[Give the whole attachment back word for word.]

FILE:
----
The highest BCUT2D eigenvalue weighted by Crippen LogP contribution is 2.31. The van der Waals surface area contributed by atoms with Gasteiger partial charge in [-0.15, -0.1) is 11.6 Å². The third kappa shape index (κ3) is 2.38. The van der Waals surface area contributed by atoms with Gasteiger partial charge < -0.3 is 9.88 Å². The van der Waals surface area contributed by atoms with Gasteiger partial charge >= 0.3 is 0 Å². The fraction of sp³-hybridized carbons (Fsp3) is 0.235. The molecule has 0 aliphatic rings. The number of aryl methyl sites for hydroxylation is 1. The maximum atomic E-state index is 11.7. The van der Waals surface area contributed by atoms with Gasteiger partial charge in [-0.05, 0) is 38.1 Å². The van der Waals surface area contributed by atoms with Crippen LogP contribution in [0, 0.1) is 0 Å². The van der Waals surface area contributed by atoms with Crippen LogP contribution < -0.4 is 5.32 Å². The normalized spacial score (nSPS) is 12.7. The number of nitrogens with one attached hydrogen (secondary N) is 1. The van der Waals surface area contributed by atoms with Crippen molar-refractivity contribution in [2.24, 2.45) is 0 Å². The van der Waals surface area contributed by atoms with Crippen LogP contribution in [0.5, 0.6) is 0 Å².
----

The highest BCUT2D eigenvalue weighted by Crippen LogP contribution is 2.31. The van der Waals surface area contributed by atoms with Gasteiger partial charge in [-0.15, -0.1) is 11.6 Å². The third kappa shape index (κ3) is 2.38. The van der Waals surface area contributed by atoms with Gasteiger partial charge < -0.3 is 9.88 Å². The van der Waals surface area contributed by atoms with Gasteiger partial charge >= 0.3 is 0 Å². The fraction of sp³-hybridized carbons (Fsp3) is 0.235. The molecule has 0 aliphatic rings. The number of aryl methyl sites for hydroxylation is 1. The maximum atomic E-state index is 11.7. The van der Waals surface area contributed by atoms with Gasteiger partial charge in [-0.05, 0) is 38.1 Å². The van der Waals surface area contributed by atoms with Crippen LogP contribution in [0, 0.1) is 0 Å². The van der Waals surface area contributed by atoms with Crippen LogP contribution < -0.4 is 5.32 Å². The normalized spacial score (nSPS) is 12.7. The number of nitrogens with one attached hydrogen (secondary N) is 1. The van der Waals surface area contributed by atoms with Crippen molar-refractivity contribution in [2.24, 2.45) is 0 Å². The van der Waals surface area contributed by atoms with Crippen LogP contribution in [0.5, 0.6) is 0 Å².